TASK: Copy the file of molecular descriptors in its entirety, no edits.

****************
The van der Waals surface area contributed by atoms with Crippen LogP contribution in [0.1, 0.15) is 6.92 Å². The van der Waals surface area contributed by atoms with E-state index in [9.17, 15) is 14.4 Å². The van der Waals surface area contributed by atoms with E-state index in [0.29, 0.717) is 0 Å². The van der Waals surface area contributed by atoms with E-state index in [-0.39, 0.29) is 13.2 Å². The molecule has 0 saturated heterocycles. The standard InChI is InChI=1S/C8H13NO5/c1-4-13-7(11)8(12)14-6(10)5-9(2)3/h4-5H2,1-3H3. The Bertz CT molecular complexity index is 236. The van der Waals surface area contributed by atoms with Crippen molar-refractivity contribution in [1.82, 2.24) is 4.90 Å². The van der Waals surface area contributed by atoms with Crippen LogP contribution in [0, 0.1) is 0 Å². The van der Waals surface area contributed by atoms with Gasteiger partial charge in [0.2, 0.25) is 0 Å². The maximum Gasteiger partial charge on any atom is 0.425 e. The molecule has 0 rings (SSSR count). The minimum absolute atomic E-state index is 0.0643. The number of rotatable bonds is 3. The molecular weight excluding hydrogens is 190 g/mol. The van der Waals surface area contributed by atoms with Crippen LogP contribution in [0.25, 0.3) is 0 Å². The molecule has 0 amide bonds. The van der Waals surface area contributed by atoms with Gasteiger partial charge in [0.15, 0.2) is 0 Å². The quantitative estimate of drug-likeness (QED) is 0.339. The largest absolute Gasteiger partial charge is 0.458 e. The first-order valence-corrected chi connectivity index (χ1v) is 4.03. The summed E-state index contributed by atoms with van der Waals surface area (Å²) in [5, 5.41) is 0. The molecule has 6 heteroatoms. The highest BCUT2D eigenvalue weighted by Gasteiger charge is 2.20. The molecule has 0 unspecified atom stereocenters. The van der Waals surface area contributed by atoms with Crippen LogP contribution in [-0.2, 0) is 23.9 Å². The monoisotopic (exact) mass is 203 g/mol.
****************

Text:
The van der Waals surface area contributed by atoms with Crippen LogP contribution in [0.1, 0.15) is 6.92 Å². The van der Waals surface area contributed by atoms with E-state index in [9.17, 15) is 14.4 Å². The van der Waals surface area contributed by atoms with E-state index in [0.29, 0.717) is 0 Å². The van der Waals surface area contributed by atoms with E-state index in [-0.39, 0.29) is 13.2 Å². The molecule has 0 saturated heterocycles. The standard InChI is InChI=1S/C8H13NO5/c1-4-13-7(11)8(12)14-6(10)5-9(2)3/h4-5H2,1-3H3. The Bertz CT molecular complexity index is 236. The van der Waals surface area contributed by atoms with Crippen molar-refractivity contribution in [1.82, 2.24) is 4.90 Å². The van der Waals surface area contributed by atoms with Crippen LogP contribution in [0, 0.1) is 0 Å². The van der Waals surface area contributed by atoms with Gasteiger partial charge in [0.2, 0.25) is 0 Å². The maximum Gasteiger partial charge on any atom is 0.425 e. The molecule has 0 rings (SSSR count). The minimum absolute atomic E-state index is 0.0643. The number of rotatable bonds is 3. The molecular weight excluding hydrogens is 190 g/mol. The van der Waals surface area contributed by atoms with Crippen LogP contribution in [0.25, 0.3) is 0 Å². The molecule has 0 amide bonds. The van der Waals surface area contributed by atoms with Gasteiger partial charge in [0.15, 0.2) is 0 Å². The quantitative estimate of drug-likeness (QED) is 0.339. The largest absolute Gasteiger partial charge is 0.458 e. The first-order valence-corrected chi connectivity index (χ1v) is 4.03. The summed E-state index contributed by atoms with van der Waals surface area (Å²) in [5, 5.41) is 0. The molecule has 6 heteroatoms. The highest BCUT2D eigenvalue weighted by Gasteiger charge is 2.20. The molecule has 0 unspecified atom stereocenters. The van der Waals surface area contributed by atoms with Crippen LogP contribution in [-0.2, 0) is 23.9 Å². The monoisotopic (exact) mass is 203 g/mol.